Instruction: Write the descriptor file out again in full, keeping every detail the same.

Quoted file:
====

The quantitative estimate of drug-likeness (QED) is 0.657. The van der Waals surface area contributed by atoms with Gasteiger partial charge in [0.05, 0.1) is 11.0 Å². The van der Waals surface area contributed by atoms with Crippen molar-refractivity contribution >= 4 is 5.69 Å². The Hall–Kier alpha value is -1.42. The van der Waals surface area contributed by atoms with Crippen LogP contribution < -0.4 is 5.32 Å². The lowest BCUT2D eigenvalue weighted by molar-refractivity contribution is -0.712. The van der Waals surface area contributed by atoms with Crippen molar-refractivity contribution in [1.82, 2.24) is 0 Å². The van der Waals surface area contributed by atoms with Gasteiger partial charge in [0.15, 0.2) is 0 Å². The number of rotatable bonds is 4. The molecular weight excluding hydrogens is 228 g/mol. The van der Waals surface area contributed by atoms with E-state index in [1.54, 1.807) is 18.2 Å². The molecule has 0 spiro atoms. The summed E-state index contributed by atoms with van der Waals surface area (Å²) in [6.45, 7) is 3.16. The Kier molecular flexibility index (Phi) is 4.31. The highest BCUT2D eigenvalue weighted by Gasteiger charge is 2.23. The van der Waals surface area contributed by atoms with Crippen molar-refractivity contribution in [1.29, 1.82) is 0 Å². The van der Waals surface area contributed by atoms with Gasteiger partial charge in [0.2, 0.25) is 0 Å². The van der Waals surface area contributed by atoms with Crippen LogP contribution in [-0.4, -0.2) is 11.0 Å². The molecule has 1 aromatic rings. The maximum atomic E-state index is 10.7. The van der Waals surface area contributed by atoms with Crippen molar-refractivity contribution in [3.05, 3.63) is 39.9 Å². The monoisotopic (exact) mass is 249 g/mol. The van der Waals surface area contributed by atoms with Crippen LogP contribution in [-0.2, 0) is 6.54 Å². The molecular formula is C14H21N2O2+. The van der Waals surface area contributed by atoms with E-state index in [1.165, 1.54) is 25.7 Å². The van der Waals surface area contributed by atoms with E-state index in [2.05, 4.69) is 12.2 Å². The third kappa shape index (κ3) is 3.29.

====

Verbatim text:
The quantitative estimate of drug-likeness (QED) is 0.657. The van der Waals surface area contributed by atoms with Gasteiger partial charge in [0.05, 0.1) is 11.0 Å². The van der Waals surface area contributed by atoms with Crippen molar-refractivity contribution >= 4 is 5.69 Å². The Hall–Kier alpha value is -1.42. The van der Waals surface area contributed by atoms with Crippen LogP contribution < -0.4 is 5.32 Å². The lowest BCUT2D eigenvalue weighted by molar-refractivity contribution is -0.712. The van der Waals surface area contributed by atoms with Crippen molar-refractivity contribution in [1.82, 2.24) is 0 Å². The van der Waals surface area contributed by atoms with Gasteiger partial charge in [0.15, 0.2) is 0 Å². The number of rotatable bonds is 4. The molecular weight excluding hydrogens is 228 g/mol. The van der Waals surface area contributed by atoms with E-state index in [1.54, 1.807) is 18.2 Å². The molecule has 0 spiro atoms. The summed E-state index contributed by atoms with van der Waals surface area (Å²) in [6.45, 7) is 3.16. The Kier molecular flexibility index (Phi) is 4.31. The highest BCUT2D eigenvalue weighted by Gasteiger charge is 2.23. The van der Waals surface area contributed by atoms with Crippen molar-refractivity contribution in [1.29, 1.82) is 0 Å². The van der Waals surface area contributed by atoms with Gasteiger partial charge in [0.2, 0.25) is 0 Å². The van der Waals surface area contributed by atoms with Crippen LogP contribution in [-0.4, -0.2) is 11.0 Å². The molecule has 1 aromatic rings. The maximum atomic E-state index is 10.7. The van der Waals surface area contributed by atoms with Crippen molar-refractivity contribution in [3.05, 3.63) is 39.9 Å². The monoisotopic (exact) mass is 249 g/mol. The van der Waals surface area contributed by atoms with Crippen LogP contribution in [-0.2, 0) is 6.54 Å². The molecular formula is C14H21N2O2+. The van der Waals surface area contributed by atoms with E-state index in [1.165, 1.54) is 25.7 Å². The van der Waals surface area contributed by atoms with E-state index in [2.05, 4.69) is 12.2 Å². The third kappa shape index (κ3) is 3.29.